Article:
What is Travel Nursing

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Curious about how to become a travel nurse with a non-nursing background? Enroll in an Accelerated BSN program and pass the licensure exam. Then, you’ll need work experience before signing up with a travel nursing agency. Your agency can connect you to temporary nursing placements across the country.

If you have an adventurous spirit and an enduring wanderlust, but you also want to become a nurse, you might consider becoming a travel nurse. Learn how to become a travel nurse here and get the answers to some common questions, such as, “What is travel nursing?” and “Is travel nursing worth it?”

Even if you aren’t currently trained as a nurse and your academic background is in another field, you might be surprised at how little time it can take to switch to a nursing career. At Northeastern University’s Bouvé College of Health Sciences, for example, you could enroll in our Accelerated Bachelor of Science in Nursing (ABSN) program. Using your prior non-nursing college education as a springboard, it’s possible to earn your nursing degree in as few as 16 months.

Nurses can choose from a range of nursing specialties, such as critical care, oncology, pediatrics and mental health. Travel nursing is different. It’s not actually a specialty, as nurses from all different specialties could become travel nurses. Rather, a travel nurse is a nursing professional who accepts temporary, short-term assignments in various locations. A travel nurse might work at a children’s hospital in Denver, Colorado for three months, followed by a six-month assignment at an outpatient clinic in New York City.

Travel nurses fill an important need in the healthcare field. Hospitals and clinics often have short-term staffing gaps that they need to fill with temporary professionals. Travel nurses allow healthcare facilities to meet the need so that patients can get the care they need. At the same time, working as a travel nurse enables professionals with a thirst for travel to see more of the country.

How to Become a Travel Nurse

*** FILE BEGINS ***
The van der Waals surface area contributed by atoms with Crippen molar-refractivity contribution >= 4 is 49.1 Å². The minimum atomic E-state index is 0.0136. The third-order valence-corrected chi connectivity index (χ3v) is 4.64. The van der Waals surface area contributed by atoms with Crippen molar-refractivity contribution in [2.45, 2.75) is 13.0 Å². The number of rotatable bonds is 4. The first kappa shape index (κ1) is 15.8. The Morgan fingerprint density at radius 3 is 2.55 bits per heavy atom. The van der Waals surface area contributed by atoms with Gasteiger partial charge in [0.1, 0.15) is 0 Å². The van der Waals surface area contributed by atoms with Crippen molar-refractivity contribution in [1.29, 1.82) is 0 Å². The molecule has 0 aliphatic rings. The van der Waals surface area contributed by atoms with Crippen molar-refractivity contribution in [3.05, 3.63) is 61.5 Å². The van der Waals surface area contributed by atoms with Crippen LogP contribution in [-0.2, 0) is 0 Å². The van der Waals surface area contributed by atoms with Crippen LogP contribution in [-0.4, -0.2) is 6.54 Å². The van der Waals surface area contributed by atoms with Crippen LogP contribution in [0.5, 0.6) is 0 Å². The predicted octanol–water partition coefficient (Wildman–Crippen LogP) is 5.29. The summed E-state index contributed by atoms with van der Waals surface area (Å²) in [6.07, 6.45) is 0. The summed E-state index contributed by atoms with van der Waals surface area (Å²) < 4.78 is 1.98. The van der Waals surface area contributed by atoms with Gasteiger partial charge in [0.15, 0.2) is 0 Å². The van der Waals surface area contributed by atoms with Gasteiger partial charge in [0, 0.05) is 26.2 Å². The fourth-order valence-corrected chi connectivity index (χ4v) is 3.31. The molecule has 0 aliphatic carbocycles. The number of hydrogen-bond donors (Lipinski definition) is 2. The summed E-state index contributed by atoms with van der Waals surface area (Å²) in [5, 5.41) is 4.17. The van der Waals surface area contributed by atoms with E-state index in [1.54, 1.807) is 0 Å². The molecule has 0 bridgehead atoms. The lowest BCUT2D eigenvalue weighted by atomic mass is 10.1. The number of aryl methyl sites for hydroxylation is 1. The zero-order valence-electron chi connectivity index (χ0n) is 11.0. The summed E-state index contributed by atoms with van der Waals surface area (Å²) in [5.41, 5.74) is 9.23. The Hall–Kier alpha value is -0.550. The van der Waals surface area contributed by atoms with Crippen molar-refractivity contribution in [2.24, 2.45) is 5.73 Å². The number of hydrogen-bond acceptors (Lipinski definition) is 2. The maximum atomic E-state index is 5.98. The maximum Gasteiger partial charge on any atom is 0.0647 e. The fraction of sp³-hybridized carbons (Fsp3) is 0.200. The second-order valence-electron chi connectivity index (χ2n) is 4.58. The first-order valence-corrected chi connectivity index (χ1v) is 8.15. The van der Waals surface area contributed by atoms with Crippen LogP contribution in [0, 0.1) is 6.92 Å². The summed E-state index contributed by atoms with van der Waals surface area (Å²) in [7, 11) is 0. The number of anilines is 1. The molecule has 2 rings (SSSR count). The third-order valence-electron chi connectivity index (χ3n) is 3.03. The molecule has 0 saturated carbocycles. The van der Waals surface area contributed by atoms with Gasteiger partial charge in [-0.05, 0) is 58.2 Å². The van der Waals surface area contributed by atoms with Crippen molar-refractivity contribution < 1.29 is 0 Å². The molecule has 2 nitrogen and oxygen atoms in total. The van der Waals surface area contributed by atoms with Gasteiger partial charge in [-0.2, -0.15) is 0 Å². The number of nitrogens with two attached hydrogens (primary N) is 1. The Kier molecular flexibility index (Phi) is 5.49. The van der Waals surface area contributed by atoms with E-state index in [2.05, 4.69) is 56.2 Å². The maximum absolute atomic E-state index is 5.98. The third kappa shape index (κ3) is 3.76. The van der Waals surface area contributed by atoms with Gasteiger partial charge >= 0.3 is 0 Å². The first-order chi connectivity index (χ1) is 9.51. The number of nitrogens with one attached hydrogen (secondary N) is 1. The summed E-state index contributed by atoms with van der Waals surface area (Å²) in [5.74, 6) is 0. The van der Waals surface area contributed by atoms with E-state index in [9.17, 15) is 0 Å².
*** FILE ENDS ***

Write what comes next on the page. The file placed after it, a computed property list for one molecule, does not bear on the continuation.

Does the idea of traveling around the country while also enjoying a meaningful career appeal to you? If so, it’s time to dive into the details of how to become a travel nurse.

First, if you have prior non-nursing education, you’ll need to earn your nursing degree. The ABSN program at Northeastern provides a comprehensive nursing curriculum comprised of classroom instruction, nursing skills labs and clinical rotations that enable students to become confident, capable nurses in as few as 16 months. An admissions counselor will be happy to review your transcripts and help you learn how to meet the eligibility requirements.

smiling nurse portrait

Once you have your nursing degree, the next step is to pass the NCLEX-RN. This is the nationally required licensure exam for nurses. It’s a rigorous exam, and you should expect to spend plenty of time preparing for it. Northeastern ABSN graduates benefit from our dedicated faculty, who provide support throughout the NCLEX prep process.

Once you have your nursing license, you can pursue a job as a registered nurse (RN). Don’t expect to become a travel nurse right from the start, however. It’s common for aspiring travel nurses to need at least a year or so of work experience.

Look for RN positions at your local hospitals and clinics. While you’re gaining work experience, you might also spend some time reflecting on what sort of nursing specialty you’d like to pursue. Some nursing specialties will require additional education and certifications (e.g. nurse anesthetist).

What to Expect as a Travel Nurse

Once you’ve gained some work experience, it’s time to more closely examine the answer to the question, “How does travel nursing work?” Travel nurses do not arrange for work assignments by themselves. Instead, they work for a travel nursing agency. (Some RNs choose to contract with multiple travel nurse agencies to increase their opportunities.)

Take your time evaluating your options; don’t simply choose the first agency you find. Different agencies offer different perks, such as varying benefits packages and connections with different healthcare networks (e.g. Magnet hospitals). Generally, travel nurse agencies offer perks such as comprehensive insurance coverage, free housing or a housing stipend, free continuing education credits, retirement plans and various reimbursements.

three nurses standing outside

Here, you can learn more about what Magnet hospitals are and why you might want to work at them.

One issue to keep in mind is that all nurses must obtain licensure from the state in which they work. However, thanks to relatively recent legislation, it’s easier than ever to meet licensure obligations as a travel nurse. The Nurse Licensure Compact enables nurses to hold one license that is honored in many different states. As of 2023, 40 states are members of the NLC and a handful of other states have legislation pending to enable them to join the NLC.